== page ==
of this disease, as distinguished from other forms of only of his own individual health, to recognise in his cancer, contributed to this result. In lupus, certain neighbour a possible source of danger to himself, and forms of eczema, sycosis, and in one case leprosy of the and he, therefore, looked to a paternal Government for skin, the treatment of the rays has been successful. In that protection, which he imagined legislation was able the large suppuratiug surfaces, left after extensive to afford. There was no sanitary reformer like an burns and scalds, the rays would promote rapid heal. epidemic of some dread disease, such as plague or small. ing, and resulted in much less cicatricial deformity. It pox. The recent visitation of plague to the Australian was possible that they were not aware of the nature of States brought about a great sanitary awakening, both all the radiation emanating from an excited Crookes' of the authorities and of the more intelligent citizens. tube, but they knew it included :-(1) Anode Rays. Legislation on matters pertaining to the public health which include X-Rays, properly so-called ; (2) Cathode must necessarily be progressive, and, therefore, of a Rays, about which not much seemed to be known ; (3) piecemeal character. 'In enacting our statutes sight Heat Rays, which were more manifest in small tubes must never be lost of the fact that the conditions of than in those of six or seven inches in diameter ; (4) life, and the environment of the people in Australia Light Rays ; (5) Electric Rays, or waves, which mani. were somewhat different to wbat existed in the old fested their presence in a similar manner to the waves country. However good and wise legislation might be, given out by other apparatus generating electricity of it was of little service unless it would be backed by extremely high tension. When one, said the writer, equally effective administration. In fact, it considered the above constituents of X-Ray radiation, administration rather than legislation which was at it ceased to be surprising that its effects were so many default. Since the establishment of the Commonwealth and so varied. With regard to rodent ulcer and lupus, there was a tendency on the part of the State Govern. he was strongly inclined to think it would be found ments to reserve to themselves many departments later that the curative agent in this form of radiation, which were formerly under the control of the local and in that from the Finsen light, were one and the authorities. To some extent municipal authorities had same thing. Photographs taken by the X-Rays were only themselves to blame if Parliament was unwilling show of an injured elbow joint ; a diseased neck to delegate its powers to them. Until there was a (atlanto-axoid) of a fætus born dead ; of the bullet in keener interest in municipal affairs no solid advance in Dr. Wraser's head ; a compound comminuted fracture sanitation was possible. The Health Act of 1900, of of both bones of the fore arm.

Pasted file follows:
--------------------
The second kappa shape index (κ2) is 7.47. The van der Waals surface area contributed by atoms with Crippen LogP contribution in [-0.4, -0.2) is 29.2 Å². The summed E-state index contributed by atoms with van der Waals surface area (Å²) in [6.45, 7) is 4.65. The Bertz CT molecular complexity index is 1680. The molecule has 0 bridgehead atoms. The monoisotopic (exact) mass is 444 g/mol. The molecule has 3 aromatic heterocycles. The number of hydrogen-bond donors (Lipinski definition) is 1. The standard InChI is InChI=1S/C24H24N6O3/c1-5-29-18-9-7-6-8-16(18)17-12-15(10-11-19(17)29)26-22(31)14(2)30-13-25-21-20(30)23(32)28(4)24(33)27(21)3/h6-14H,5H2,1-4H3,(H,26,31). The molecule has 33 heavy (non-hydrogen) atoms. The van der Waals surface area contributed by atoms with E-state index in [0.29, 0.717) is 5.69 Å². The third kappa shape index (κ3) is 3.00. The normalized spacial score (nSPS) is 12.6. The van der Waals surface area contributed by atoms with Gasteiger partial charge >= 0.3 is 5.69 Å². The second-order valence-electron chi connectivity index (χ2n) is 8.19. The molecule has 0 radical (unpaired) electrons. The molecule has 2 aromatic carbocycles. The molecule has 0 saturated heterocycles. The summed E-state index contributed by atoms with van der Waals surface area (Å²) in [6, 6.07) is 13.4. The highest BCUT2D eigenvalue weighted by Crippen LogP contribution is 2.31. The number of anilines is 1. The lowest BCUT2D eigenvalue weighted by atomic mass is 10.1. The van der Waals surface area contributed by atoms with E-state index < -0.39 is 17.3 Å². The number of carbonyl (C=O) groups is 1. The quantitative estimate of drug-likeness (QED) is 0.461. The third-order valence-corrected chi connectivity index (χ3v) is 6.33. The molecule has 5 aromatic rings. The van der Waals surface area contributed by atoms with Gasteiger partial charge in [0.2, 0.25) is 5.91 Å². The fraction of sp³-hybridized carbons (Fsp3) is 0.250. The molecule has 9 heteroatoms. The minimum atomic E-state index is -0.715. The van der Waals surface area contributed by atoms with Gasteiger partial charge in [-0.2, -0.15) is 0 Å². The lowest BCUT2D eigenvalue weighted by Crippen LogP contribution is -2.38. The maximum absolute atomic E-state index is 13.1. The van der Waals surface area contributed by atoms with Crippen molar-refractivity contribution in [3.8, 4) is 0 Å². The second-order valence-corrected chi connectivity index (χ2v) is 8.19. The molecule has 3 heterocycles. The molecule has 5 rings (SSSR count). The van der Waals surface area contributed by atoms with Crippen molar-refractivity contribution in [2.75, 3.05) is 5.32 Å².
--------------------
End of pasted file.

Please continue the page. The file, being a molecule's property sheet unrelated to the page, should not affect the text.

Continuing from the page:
Queensland, cast upon each local authority the responsibility of protecting the public health of its
own district. It further provided for hospital accom. Dr. L. II. HARRIS (Sydney Hospital) read a paper
modation and isolation of infectious diseases, and on the “ Rontgen Rays, with Special Reference to Repal indicated to local authorities, more especially to those Radiography." (l'o appear in a future issue.)
of districts of small or moderate size, the means by
which they might advantageously make such provision. EXHIBITION OF X-RAY WORK,
Some 20 local authorities within a radius of 12 miles of Dr. F. J. CLENDINNEN (Melbourne Hospital) gave Brisbane had combined to form what was known as an interesting exhibition of Rontgen Ray work. The the Metropolitan Joint Board for the Prevention of views exhibited showed the effects of broken and de. Infectious Diseases. The board was subsidised by the formed bones, the presence of foreign substances in State to the extent of £1 for £1 on the amount raised different parts of the body, and the result of several by precepts levied on the local authorities represented bullet wounds received by soldiers during the war, con- on the board. It was the duty of the board to cluding with slides showing adulterations of various deal with all diseases of an infectious and epidemic articles of food, such as four with chalk, sugar with character. Sanitary administration by local selfsanri, tea with various substances, etc.
governing bodies, as well as administration by a
central authority, was nowhere in the Commonwealth SECTION 5.
better illustrated than in the State of Queensland. In POBLIC HEALTH.
New South Wales there was, practically, no local selfHYGIENE IN AUSTRALIA,
government, the central authority being the administra.